Pollok Country Park

Pollok Country Park is one of the places you need to visit if you ever find yourself in the City of Glasgow. Situated on the outskirts of the city, just 3 miles from the city centre, the park is a 146-hectare country park. It was originally part of the old Pollok Estate that was the ancestral home of the Maxwell family for over 700 years. However, in 1966 the park, along with Pollok House, was gifted to Glasgow Corporation by Dame Anne Maxwell-Macdonald on the condition it remains a public park. 

Pollok House is a stunning architectural feat that can be found nestled in the middle of Pollok Country Park - note the M for Maxwell carved onto the building! You can walk or drive through the park to get there. If you follow the signs that are dotted throughout the park you will be able to find Pollok House which is looked after by the National Trust for Scotland. The main part of the house that visitors can see today was built in the 18th century, and in my opinion, will make any visitor feel like they’ve just been transported either straight onto the set of Bridgerton, or into any Jane Austen novel!

Pollok House also has an extensive garden as well as stables a sawmill and a stone arch bridge which can be found at the back of the property. The bridge was built over the river ‘White Cart Water’ and leads to the house.

Pollok House Garden

The park is such a scenic place to visit. The grounds are beautifully looked after, and there are so many opportunities to explore whilst here. In the park, there are three mountain bike trails, as well as woodland walks you can go on alone or with friends and family. However, you can get lost quite easily when walking beyond the well-maintained pathways while delving into the wooded areas of the estate. I’m not ashamed to admit I have gotten lost once or twice too! Despite the signage which is dotted across the park as well as the fact I have grown up in Glasgow and have visited Pollok house and the park regularly. Nevertheless, don’t let the prospect of getting lost discourage you, as that’s when you often stumble across the most interesting things!

Mysterious entrance

The picture above is something I captured last time I was lost when walking in the wooded areas of the park. To me, it looked like a mid-sized cave that had been dug into a hill and now has what looks like a metal railing to secure the entrance. I have no clue why it was built, or if it has ever been used, or even for what it could be used for, but I did not expect to come across this during my visit!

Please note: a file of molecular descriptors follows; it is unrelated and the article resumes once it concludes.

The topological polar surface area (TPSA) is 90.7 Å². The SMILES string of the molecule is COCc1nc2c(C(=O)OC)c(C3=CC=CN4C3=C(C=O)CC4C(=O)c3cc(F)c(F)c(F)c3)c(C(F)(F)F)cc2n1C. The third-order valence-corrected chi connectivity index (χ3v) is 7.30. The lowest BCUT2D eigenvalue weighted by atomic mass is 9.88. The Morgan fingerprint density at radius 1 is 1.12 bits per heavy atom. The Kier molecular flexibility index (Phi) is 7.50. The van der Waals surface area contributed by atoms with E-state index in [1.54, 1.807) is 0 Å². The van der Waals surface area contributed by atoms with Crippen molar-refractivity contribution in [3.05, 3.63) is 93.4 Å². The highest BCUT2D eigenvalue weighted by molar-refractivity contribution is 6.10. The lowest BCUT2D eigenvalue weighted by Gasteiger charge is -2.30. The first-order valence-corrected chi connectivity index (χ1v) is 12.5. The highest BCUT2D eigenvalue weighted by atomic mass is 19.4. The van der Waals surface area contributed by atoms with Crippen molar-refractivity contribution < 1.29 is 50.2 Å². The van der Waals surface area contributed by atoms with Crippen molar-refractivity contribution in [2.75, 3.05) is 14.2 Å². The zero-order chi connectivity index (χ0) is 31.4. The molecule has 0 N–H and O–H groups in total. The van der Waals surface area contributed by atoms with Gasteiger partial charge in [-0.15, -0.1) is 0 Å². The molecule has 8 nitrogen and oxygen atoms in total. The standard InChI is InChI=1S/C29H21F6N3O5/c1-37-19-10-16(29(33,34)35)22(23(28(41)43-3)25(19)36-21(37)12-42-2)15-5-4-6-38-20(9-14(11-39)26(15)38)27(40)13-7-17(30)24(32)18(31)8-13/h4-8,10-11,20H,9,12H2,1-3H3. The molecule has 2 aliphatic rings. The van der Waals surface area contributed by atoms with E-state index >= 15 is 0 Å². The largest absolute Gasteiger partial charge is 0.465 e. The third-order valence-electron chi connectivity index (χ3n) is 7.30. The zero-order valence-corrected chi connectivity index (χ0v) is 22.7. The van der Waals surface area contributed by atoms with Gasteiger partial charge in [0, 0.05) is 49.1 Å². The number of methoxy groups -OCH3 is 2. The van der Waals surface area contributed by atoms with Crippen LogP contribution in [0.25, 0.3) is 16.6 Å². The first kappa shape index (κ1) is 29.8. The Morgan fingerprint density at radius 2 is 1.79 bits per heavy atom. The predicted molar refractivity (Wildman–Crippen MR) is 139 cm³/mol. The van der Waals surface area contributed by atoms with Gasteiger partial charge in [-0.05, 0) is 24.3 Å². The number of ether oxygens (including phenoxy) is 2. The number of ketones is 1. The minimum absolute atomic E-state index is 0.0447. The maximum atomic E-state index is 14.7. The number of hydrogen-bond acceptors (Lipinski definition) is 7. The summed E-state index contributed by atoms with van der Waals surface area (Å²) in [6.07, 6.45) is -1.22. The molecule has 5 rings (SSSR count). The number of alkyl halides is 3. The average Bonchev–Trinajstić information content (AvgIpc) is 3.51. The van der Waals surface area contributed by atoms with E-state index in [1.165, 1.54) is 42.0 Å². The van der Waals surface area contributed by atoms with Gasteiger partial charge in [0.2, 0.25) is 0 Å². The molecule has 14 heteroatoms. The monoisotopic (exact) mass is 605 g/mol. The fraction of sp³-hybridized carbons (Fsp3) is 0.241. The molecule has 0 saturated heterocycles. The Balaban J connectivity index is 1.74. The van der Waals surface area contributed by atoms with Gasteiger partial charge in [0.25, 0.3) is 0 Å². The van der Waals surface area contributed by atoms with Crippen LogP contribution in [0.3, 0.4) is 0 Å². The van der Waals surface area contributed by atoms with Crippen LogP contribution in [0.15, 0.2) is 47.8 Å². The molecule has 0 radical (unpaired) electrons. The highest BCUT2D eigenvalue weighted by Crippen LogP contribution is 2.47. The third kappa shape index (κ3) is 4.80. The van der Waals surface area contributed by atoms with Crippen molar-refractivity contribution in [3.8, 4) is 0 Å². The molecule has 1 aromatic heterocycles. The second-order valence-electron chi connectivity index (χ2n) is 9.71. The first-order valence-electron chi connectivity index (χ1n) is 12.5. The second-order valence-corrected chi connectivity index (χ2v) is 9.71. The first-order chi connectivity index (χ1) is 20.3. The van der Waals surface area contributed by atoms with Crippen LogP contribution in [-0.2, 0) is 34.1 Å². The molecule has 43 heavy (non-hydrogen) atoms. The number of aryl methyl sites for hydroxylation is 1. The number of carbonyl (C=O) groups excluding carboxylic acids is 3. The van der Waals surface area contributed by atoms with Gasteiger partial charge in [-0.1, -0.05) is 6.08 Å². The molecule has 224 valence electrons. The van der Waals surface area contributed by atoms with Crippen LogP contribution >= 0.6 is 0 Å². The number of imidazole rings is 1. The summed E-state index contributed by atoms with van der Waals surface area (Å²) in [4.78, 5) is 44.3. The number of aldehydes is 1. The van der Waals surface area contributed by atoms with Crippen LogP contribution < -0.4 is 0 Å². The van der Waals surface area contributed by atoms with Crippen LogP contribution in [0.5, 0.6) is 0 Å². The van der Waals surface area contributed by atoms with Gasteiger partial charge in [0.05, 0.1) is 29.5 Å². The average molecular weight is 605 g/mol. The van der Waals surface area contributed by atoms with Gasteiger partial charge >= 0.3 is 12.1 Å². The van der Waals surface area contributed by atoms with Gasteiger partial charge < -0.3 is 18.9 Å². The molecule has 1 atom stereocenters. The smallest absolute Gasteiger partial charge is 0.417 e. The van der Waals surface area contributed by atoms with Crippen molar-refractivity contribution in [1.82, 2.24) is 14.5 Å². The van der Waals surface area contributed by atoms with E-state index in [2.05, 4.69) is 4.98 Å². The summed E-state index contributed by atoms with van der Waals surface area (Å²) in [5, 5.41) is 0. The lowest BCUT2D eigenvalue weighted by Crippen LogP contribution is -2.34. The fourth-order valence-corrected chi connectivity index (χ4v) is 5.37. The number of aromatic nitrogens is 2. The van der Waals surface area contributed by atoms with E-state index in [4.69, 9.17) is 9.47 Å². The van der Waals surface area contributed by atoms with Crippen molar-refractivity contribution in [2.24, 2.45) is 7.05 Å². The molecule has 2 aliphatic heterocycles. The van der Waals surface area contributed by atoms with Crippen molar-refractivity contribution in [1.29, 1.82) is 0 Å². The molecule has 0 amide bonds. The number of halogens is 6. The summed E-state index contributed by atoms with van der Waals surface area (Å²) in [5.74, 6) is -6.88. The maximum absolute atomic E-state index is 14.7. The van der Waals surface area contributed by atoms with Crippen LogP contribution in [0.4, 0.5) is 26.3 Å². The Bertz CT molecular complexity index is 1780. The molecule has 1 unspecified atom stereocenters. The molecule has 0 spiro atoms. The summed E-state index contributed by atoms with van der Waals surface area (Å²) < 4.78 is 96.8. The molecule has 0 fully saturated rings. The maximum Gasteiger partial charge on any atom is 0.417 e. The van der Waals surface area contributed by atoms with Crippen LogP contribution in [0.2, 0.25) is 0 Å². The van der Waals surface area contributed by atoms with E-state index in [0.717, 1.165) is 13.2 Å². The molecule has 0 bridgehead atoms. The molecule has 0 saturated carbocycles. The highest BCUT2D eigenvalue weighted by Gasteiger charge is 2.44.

The Park is also home to the Burrell collection – the signs will direct you to the collection - which holds objects from across Europe and Asia. It can be regarded as being one of the largest art collections acquired by one individual over time, consisting of more than 8,000 objects. However, the collection is closed for refurbishment and is due to open back up sometime in 2021.

There will be something for anyone to do in Pollok Country Park. If for nothing else, go for the highland cows that can also be found in the park – these photogenic friends will be a highlight for anyone’s trip!

Highland Cows

Important Information

Pollok Country Park is open to visitors 24h. On weekdays parking is available behind the house and in car parks around Pollok Country Park. Currently, cars are not permitted in the park over the weekend so there may be some difficulty finding parking. Additionally, specific facilities such as Pollok House and the Burrell Collection are subject to opening times and there may also be fees to visit said facilities. Do check before planning your trip! The most up to date entrance prices for Pollok House are the following: Adult- £8.50, Family £20.50, and One adult and family -£14.00. Just visiting Pollok Gardens and the Country Park is completely free.

If you would like to find out more before you plan your trip you can do so through the following websites.





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Sehar Sardar

Sehar is Currently working as a Public Engagement Coordinator for the Commonwealth War Graves Commission. She has a background in heritage education as well as public engagement and completed her undergraduate degree in History from the University of Glasgow.